Charles Bibilos has been a regular at Cherry Bean Coffee for the past three years. But now he’s traded in his punch card for keys to the coffee shop’s new location on Broadway.
Bibilos and Cherry Bean Coffee owner Simon Lagos have partnered up to take over Amethyst Coffee’s former location at 1111 Broadway. Amethyst Coffee, known for raising its prices to pay its employees living wages, closed up shop in October after owners Elle Taylor and Breezy Sanchez said they experienced pandemic-induced burnout.
Lagos opened Cherry Bean’s first location at 4059 Tejon St. in 2015. Bibilos had grown close to Lagos after moving to the area and becoming a regular customer at the coffee shop, “especially when I had a newborn during the pandemic and my espresso consumption increased ten fold at that point,” Bibilos said.
Bibilos owns a private tutoring business in Denver, but grew up around the restaurant business since his father and grandfather were restaurant owners and wanted to find a way to get back into it part-time. So, six months ago, he walked into Cherry Bean and pitched the idea to Lagos to open a second location.
“I had been waiting for someone to ask me that,” Lagos said.
The duo had heard from a former Amethyst Coffee barista that the space was up for lease and felt it was a perfect fit. They opened Cherry Bean’s second location as co-owners on Dec. 9.
“We really believe in the neighborhood and that area, and we’re very confident in the staff we have and the culture we’ve tried to build for seven years,” Lagos said. “We want to make you feel at home, wherever you are.”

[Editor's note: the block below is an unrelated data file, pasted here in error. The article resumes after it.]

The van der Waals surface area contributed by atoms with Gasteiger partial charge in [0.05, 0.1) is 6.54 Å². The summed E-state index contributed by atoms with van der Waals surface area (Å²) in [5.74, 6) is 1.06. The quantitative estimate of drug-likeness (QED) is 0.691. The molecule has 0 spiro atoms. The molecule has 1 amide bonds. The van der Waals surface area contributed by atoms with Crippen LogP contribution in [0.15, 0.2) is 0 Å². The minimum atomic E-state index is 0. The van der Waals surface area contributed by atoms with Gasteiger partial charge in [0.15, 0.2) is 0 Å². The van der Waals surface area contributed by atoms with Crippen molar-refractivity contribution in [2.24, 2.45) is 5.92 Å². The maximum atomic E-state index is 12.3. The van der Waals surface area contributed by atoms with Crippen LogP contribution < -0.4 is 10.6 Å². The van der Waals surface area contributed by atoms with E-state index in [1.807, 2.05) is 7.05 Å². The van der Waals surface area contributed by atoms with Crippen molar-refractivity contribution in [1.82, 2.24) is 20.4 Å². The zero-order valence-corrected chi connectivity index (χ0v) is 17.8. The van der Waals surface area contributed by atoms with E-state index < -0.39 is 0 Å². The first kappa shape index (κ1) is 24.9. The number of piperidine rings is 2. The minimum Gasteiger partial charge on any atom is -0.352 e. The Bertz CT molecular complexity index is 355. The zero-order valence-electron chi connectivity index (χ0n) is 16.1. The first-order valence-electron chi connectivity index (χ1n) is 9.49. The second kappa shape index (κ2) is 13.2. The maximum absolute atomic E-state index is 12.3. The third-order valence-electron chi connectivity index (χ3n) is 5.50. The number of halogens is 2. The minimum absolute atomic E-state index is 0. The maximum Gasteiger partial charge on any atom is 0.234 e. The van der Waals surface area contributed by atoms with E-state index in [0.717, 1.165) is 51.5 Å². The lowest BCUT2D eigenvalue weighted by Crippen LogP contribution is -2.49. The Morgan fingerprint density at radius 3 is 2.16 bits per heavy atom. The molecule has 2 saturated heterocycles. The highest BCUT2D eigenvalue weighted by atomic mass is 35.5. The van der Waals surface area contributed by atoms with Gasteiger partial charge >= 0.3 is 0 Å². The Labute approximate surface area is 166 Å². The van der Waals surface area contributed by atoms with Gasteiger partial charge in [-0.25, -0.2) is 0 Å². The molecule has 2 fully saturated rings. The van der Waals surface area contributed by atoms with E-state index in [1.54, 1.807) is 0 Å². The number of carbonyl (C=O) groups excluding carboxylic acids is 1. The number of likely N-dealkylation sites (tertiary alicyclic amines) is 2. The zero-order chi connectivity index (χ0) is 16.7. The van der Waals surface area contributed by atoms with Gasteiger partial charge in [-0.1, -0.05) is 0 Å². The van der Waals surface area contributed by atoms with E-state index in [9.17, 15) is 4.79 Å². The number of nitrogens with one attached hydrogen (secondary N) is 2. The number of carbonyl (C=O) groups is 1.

In addition to coffee, the new spot offers liquor, including espresso-based cocktails, like a martini, a negroni and a coquito (or a Puerto Rican eggnog). For a quick bite in the morning, customers can grab assorted pastries from local vendors like Reunion Bread, burritos from La Popular and Dis Burrito, chia puddings and Chilean empanadas.
“Two of our baristas also have bartending experience because we wanted to make sure we had people who could not only pour you a good cup of coffee, but also a good cocktail,” Lagos said.
Lagos, a Honduras native, moved to Denver in 2014 to be closer to his wife’s family. He opened Cherry Bean as a way to get an E-2 Investor Visa, which is issued to those who invest a substantial amount of capital in a U.S. business. And he attended Texas Coffee School to learn all about the industry.
Cherry Bean sources its coffee from Denver-based Sonder Coffee & Tea. Lagos said it’s difficult to source quality coffee from Honduras, since most of it is shipped to Europe, Japan and the Middle East, but his goal is to bring more of his hometown to Denver in the near future.
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